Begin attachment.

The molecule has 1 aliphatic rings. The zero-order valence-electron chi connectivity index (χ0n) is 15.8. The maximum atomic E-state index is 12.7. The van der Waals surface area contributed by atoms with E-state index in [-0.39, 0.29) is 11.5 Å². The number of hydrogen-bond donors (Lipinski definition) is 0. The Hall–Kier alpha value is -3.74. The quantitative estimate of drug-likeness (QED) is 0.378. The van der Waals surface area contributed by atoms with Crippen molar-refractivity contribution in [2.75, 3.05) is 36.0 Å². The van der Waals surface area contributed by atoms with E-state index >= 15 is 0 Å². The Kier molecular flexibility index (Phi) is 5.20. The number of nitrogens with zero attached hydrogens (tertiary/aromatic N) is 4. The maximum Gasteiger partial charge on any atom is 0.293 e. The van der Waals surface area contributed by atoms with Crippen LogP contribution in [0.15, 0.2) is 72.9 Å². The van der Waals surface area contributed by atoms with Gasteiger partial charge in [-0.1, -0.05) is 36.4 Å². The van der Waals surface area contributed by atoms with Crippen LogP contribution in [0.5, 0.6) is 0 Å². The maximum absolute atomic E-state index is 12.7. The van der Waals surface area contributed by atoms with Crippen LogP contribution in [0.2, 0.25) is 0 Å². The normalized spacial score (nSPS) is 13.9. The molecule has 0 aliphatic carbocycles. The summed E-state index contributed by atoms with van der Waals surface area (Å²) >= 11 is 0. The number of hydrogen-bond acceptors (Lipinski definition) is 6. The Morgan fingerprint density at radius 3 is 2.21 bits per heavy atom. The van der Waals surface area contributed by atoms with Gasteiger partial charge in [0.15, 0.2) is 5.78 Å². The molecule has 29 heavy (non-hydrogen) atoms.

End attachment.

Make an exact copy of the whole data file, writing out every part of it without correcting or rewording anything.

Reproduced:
The molecule has 1 aliphatic rings. The zero-order valence-electron chi connectivity index (χ0n) is 15.8. The maximum atomic E-state index is 12.7. The van der Waals surface area contributed by atoms with E-state index in [-0.39, 0.29) is 11.5 Å². The number of hydrogen-bond donors (Lipinski definition) is 0. The Hall–Kier alpha value is -3.74. The quantitative estimate of drug-likeness (QED) is 0.378. The van der Waals surface area contributed by atoms with Crippen molar-refractivity contribution in [2.75, 3.05) is 36.0 Å². The van der Waals surface area contributed by atoms with E-state index >= 15 is 0 Å². The Kier molecular flexibility index (Phi) is 5.20. The number of nitrogens with zero attached hydrogens (tertiary/aromatic N) is 4. The maximum Gasteiger partial charge on any atom is 0.293 e. The van der Waals surface area contributed by atoms with Crippen LogP contribution in [0.15, 0.2) is 72.9 Å². The van der Waals surface area contributed by atoms with Gasteiger partial charge in [-0.1, -0.05) is 36.4 Å². The van der Waals surface area contributed by atoms with Crippen LogP contribution in [0.5, 0.6) is 0 Å². The maximum absolute atomic E-state index is 12.7. The van der Waals surface area contributed by atoms with Crippen LogP contribution in [0.2, 0.25) is 0 Å². The normalized spacial score (nSPS) is 13.9. The molecule has 0 aliphatic carbocycles. The summed E-state index contributed by atoms with van der Waals surface area (Å²) >= 11 is 0. The number of hydrogen-bond acceptors (Lipinski definition) is 6. The Morgan fingerprint density at radius 3 is 2.21 bits per heavy atom. The van der Waals surface area contributed by atoms with Gasteiger partial charge in [0.15, 0.2) is 5.78 Å². The molecule has 29 heavy (non-hydrogen) atoms.